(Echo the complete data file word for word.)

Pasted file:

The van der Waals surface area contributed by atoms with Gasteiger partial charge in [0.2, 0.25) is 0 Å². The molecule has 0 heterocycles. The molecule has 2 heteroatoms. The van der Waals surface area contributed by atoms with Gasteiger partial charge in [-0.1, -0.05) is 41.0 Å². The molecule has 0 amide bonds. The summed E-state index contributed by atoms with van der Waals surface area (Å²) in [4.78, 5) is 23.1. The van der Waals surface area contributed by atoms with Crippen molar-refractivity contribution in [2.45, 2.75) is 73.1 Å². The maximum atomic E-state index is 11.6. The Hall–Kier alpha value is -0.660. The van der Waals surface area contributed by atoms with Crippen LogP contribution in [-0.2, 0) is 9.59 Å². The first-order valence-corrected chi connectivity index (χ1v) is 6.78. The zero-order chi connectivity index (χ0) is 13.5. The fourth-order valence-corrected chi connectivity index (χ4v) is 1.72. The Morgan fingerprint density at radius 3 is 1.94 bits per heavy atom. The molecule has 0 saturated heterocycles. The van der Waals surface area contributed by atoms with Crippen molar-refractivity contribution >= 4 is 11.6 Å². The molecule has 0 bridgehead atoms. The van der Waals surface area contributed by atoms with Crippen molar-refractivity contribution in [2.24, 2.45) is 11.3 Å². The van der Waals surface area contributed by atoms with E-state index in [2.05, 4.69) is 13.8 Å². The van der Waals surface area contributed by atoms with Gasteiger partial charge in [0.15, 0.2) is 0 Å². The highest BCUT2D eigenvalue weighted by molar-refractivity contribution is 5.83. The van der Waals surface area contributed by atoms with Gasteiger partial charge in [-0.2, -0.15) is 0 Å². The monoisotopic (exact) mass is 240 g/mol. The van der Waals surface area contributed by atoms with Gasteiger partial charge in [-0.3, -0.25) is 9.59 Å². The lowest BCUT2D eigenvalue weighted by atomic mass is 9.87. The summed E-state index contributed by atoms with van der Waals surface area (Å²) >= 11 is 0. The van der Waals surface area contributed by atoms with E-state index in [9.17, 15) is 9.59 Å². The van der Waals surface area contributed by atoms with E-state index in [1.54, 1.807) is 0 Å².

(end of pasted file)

The van der Waals surface area contributed by atoms with Gasteiger partial charge in [0.2, 0.25) is 0 Å². The molecule has 0 heterocycles. The molecule has 2 heteroatoms. The van der Waals surface area contributed by atoms with Gasteiger partial charge in [-0.1, -0.05) is 41.0 Å². The molecule has 0 amide bonds. The summed E-state index contributed by atoms with van der Waals surface area (Å²) in [4.78, 5) is 23.1. The van der Waals surface area contributed by atoms with Crippen molar-refractivity contribution in [2.45, 2.75) is 73.1 Å². The maximum atomic E-state index is 11.6. The Hall–Kier alpha value is -0.660. The van der Waals surface area contributed by atoms with Crippen LogP contribution in [-0.2, 0) is 9.59 Å². The first-order valence-corrected chi connectivity index (χ1v) is 6.78. The zero-order chi connectivity index (χ0) is 13.5. The fourth-order valence-corrected chi connectivity index (χ4v) is 1.72. The Morgan fingerprint density at radius 3 is 1.94 bits per heavy atom. The molecule has 0 saturated heterocycles. The van der Waals surface area contributed by atoms with Crippen molar-refractivity contribution >= 4 is 11.6 Å². The molecule has 0 bridgehead atoms. The van der Waals surface area contributed by atoms with Crippen molar-refractivity contribution in [2.24, 2.45) is 11.3 Å². The van der Waals surface area contributed by atoms with E-state index in [2.05, 4.69) is 13.8 Å². The van der Waals surface area contributed by atoms with Gasteiger partial charge in [0.15, 0.2) is 0 Å². The highest BCUT2D eigenvalue weighted by molar-refractivity contribution is 5.83. The van der Waals surface area contributed by atoms with Gasteiger partial charge in [-0.2, -0.15) is 0 Å². The monoisotopic (exact) mass is 240 g/mol. The van der Waals surface area contributed by atoms with Gasteiger partial charge in [-0.3, -0.25) is 9.59 Å². The lowest BCUT2D eigenvalue weighted by atomic mass is 9.87. The summed E-state index contributed by atoms with van der Waals surface area (Å²) >= 11 is 0. The van der Waals surface area contributed by atoms with E-state index in [9.17, 15) is 9.59 Å². The van der Waals surface area contributed by atoms with E-state index in [1.54, 1.807) is 0 Å².